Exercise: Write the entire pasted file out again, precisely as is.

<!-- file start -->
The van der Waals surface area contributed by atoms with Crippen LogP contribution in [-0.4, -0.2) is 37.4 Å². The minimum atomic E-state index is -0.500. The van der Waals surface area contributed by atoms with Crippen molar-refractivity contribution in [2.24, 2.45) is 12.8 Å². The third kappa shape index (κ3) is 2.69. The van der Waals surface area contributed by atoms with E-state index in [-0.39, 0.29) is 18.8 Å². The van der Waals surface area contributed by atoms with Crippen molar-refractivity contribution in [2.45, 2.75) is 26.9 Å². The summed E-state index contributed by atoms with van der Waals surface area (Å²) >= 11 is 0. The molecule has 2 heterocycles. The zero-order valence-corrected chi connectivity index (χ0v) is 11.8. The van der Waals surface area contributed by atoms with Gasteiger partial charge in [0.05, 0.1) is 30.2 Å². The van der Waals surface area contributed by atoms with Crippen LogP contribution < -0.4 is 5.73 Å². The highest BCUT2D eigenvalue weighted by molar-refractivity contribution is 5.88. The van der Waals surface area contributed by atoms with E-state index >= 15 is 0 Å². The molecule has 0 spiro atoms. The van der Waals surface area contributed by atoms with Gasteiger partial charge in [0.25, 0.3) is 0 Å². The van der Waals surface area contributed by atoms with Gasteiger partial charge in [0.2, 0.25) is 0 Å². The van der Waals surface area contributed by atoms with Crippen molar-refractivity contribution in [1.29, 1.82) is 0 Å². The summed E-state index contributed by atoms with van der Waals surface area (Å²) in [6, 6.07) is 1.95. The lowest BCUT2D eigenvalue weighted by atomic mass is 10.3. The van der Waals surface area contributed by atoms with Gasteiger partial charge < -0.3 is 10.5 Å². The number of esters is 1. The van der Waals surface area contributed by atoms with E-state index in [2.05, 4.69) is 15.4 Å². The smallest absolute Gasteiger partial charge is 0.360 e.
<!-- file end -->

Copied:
The van der Waals surface area contributed by atoms with Crippen LogP contribution in [-0.4, -0.2) is 37.4 Å². The minimum atomic E-state index is -0.500. The van der Waals surface area contributed by atoms with Crippen molar-refractivity contribution in [2.24, 2.45) is 12.8 Å². The third kappa shape index (κ3) is 2.69. The van der Waals surface area contributed by atoms with E-state index in [-0.39, 0.29) is 18.8 Å². The van der Waals surface area contributed by atoms with Crippen molar-refractivity contribution in [2.45, 2.75) is 26.9 Å². The summed E-state index contributed by atoms with van der Waals surface area (Å²) >= 11 is 0. The molecule has 2 heterocycles. The zero-order valence-corrected chi connectivity index (χ0v) is 11.8. The van der Waals surface area contributed by atoms with Gasteiger partial charge in [0.05, 0.1) is 30.2 Å². The van der Waals surface area contributed by atoms with Crippen LogP contribution < -0.4 is 5.73 Å². The highest BCUT2D eigenvalue weighted by molar-refractivity contribution is 5.88. The van der Waals surface area contributed by atoms with E-state index >= 15 is 0 Å². The molecule has 0 spiro atoms. The van der Waals surface area contributed by atoms with Gasteiger partial charge in [0.25, 0.3) is 0 Å². The van der Waals surface area contributed by atoms with Gasteiger partial charge in [0.2, 0.25) is 0 Å². The van der Waals surface area contributed by atoms with Crippen molar-refractivity contribution in [1.29, 1.82) is 0 Å². The summed E-state index contributed by atoms with van der Waals surface area (Å²) in [6, 6.07) is 1.95. The lowest BCUT2D eigenvalue weighted by atomic mass is 10.3. The van der Waals surface area contributed by atoms with Gasteiger partial charge < -0.3 is 10.5 Å². The number of esters is 1. The van der Waals surface area contributed by atoms with E-state index in [2.05, 4.69) is 15.4 Å². The smallest absolute Gasteiger partial charge is 0.360 e.